On the day after the HarperCons finally made their utter hypocrisy TOTALLY clear by voting down a motion to ensure that MPs are able to speak freely in the House, I thought I would say to hell with all that crap and post something a little different.
So here are a few literary first sentences from great books. See how many you recognize before you cheat with google. The easiest ones come first and they get a little harder as they go on. I leave little hints after each sentence.
- "It is a truth universally acknowledged, that a single man in possession of a great fortune, must be in want of a wife." (This sentence is often considered by literary theorists to be intended ironically, though I am by no means convinced.)
- "Call me Ishmael." (A simple beginning to a very complex work.)
- "To the red country and part of the gray country of Oklahoma, the last rains came gently, and they did not cut the scarred earth." (This book is undervalued in my opinion.)
- "Well, Prince, so Genoa and Lucca are now just family estates of the Buonapartes." (This should be easy.)
- "If you really want to hear about it, the first thing you'll probably want to know is where I was born, and what my lousy childhood was like, and how my parents were occupied and all before they had me, and all that David Copperfield kind of crap, but I don't feel like going into it, if you want to know the truth." (Do you catch his drift?)
- "For a long time I used to go to bed early." (A short beginning to a very long work.)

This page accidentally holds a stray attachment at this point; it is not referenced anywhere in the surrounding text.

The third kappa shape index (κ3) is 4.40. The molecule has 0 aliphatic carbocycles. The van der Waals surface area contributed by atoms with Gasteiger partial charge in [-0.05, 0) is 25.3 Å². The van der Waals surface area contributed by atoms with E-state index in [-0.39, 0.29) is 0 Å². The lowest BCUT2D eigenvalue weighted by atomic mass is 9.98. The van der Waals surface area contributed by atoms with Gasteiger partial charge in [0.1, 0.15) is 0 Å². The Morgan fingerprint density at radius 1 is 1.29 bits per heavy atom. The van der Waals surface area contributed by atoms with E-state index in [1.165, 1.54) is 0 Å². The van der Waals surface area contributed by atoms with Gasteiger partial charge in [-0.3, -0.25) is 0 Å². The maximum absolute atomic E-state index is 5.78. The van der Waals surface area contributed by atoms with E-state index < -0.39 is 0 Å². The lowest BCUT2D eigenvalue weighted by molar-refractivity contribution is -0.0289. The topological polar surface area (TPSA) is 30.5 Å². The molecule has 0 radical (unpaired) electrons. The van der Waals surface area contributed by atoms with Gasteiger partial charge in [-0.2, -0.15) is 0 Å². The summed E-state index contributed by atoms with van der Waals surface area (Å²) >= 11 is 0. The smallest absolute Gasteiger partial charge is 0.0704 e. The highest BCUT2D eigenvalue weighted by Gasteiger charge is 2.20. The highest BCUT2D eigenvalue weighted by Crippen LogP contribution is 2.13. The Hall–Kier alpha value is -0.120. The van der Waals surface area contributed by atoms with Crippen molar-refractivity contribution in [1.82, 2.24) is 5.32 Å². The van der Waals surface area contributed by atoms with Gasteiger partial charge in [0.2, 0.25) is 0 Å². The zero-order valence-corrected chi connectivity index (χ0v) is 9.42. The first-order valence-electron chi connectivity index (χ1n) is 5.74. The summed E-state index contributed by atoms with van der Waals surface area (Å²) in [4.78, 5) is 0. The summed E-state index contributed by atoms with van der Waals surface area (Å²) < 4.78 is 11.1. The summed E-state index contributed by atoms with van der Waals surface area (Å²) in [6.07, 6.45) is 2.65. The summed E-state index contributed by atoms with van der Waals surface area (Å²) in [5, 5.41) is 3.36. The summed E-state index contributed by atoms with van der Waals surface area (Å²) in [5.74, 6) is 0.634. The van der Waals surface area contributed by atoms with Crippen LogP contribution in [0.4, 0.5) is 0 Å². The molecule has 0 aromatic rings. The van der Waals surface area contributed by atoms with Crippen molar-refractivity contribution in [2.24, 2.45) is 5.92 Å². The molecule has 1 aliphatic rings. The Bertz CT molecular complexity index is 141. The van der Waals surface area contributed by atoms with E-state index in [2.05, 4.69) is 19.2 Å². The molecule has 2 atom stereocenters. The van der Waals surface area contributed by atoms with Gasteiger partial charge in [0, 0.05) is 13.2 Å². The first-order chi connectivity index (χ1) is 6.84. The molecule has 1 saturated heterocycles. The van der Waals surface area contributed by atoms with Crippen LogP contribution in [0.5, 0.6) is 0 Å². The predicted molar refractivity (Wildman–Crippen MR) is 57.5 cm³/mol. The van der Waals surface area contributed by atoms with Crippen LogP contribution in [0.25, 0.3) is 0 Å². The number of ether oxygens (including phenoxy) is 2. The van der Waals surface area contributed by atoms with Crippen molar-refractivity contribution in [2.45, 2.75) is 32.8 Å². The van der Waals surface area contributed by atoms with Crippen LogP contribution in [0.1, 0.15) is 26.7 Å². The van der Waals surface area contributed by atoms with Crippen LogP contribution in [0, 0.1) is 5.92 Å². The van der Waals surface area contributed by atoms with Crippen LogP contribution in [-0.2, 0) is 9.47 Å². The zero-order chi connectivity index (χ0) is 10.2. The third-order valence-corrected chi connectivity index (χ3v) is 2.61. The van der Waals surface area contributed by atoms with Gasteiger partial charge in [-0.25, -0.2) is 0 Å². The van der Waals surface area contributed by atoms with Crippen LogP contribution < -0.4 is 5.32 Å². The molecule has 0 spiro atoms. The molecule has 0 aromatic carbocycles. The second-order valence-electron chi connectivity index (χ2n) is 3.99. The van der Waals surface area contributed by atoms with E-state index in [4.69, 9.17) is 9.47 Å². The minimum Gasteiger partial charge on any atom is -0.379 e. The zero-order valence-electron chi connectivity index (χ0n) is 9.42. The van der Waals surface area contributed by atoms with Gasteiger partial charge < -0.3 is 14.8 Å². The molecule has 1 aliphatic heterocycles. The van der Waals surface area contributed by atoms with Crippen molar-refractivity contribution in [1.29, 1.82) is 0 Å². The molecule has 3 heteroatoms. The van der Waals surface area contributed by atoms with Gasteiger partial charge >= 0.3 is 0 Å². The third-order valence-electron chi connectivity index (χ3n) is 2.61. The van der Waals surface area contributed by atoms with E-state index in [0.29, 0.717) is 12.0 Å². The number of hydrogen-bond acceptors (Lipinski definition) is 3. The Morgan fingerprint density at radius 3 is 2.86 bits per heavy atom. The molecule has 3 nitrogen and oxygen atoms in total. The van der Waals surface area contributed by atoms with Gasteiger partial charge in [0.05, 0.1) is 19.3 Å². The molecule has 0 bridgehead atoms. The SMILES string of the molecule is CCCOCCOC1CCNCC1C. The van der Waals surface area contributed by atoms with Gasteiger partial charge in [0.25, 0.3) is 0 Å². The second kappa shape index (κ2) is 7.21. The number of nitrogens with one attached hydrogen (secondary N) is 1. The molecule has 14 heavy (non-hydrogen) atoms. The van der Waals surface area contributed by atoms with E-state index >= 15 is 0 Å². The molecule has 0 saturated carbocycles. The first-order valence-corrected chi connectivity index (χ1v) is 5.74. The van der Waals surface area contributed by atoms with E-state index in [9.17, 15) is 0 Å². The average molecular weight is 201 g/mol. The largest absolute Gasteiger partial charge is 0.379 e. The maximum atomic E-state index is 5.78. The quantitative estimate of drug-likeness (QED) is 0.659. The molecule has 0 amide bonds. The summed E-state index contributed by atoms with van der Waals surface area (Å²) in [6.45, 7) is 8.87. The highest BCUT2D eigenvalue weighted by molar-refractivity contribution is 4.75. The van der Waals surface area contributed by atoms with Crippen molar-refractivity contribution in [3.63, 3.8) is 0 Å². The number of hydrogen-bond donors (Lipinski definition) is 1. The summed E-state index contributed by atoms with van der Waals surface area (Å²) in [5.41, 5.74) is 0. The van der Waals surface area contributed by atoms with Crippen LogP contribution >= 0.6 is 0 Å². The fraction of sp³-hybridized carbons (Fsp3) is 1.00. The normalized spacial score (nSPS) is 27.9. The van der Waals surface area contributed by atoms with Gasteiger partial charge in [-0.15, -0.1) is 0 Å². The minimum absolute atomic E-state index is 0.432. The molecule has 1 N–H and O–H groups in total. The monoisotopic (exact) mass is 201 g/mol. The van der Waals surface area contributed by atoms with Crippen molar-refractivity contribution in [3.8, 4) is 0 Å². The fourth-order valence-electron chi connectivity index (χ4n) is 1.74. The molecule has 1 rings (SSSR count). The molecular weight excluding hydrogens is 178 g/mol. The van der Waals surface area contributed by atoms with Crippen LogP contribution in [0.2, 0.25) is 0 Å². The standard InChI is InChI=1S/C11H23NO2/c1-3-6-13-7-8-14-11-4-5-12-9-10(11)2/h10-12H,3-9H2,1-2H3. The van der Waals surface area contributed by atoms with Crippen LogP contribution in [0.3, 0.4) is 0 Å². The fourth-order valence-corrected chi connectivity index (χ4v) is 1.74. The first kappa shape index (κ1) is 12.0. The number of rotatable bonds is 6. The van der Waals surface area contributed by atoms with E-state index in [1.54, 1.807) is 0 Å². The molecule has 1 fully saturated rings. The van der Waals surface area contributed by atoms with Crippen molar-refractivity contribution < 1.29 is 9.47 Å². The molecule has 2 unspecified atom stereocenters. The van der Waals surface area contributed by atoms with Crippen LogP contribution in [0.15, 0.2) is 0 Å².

- "I was ever of the opinion, that the honest man who married and brought up a large family, did more service than he who continued single, and only talked of population," (A complex beginning to a simple work.)
-"In the late summer of that year we lived in a house in a village that looked across the river and the plain to the mountains." (Predictably non-committal)
- "The wealth of those societies in which the capitalist mode of production prevails, presents itself as 'an immense accumulation of commodities,' its unit being a single commodity." (Intense scholarship.)
- "I want a hero: and uncommon want. . " (You have to love this.)
- "What is a poet?" (Very good question, or is it?)
- "Philosophy, which once seemed obsolet, lives on because the moment to realize it was missed." (My favorite opening to a book that I don't - and almost no one else - understands.)
- "If it be true, and it can scarcely be disputed, that nothing has been for centuries consecrated by public admiration, without possessing in a high degree some kind of sterling excellence, it is not because the average intellect and feeling of the majority of the public are competent in any way to distinguish what is really excellent, but because all erroneous opinion is inconsistent, and all ungrounded opinion transitory; so that, while the fancies and feeling which deny deserved honour and award that is undue have neither root nor strength sufficient to maintain consisten testimony for a length of time, the opinions formed on right grounds by those few who are in reality competent judges, being necessarily stable, comunicate themselves gradually from mind to mind, descending lower as they extend wider, until they leaven the whole lump, and rule bey absolute authority, even where the grounds and reasons for them cannot be understood." (Whew! Now how did a book that started like that become one of the most influential books of art criticism?)
- "A screaming came across the sky." (And you'll probably scream if you try to read the whole book.)
- "I am seated in an office, surrounded by heads and bodies." (That's not funny.)
- "There was once a town in the heart of America where all life seemed to live in harmony with its surrounding." (I guess it kept quiet about it.)
Good Morning America ....
3 months ago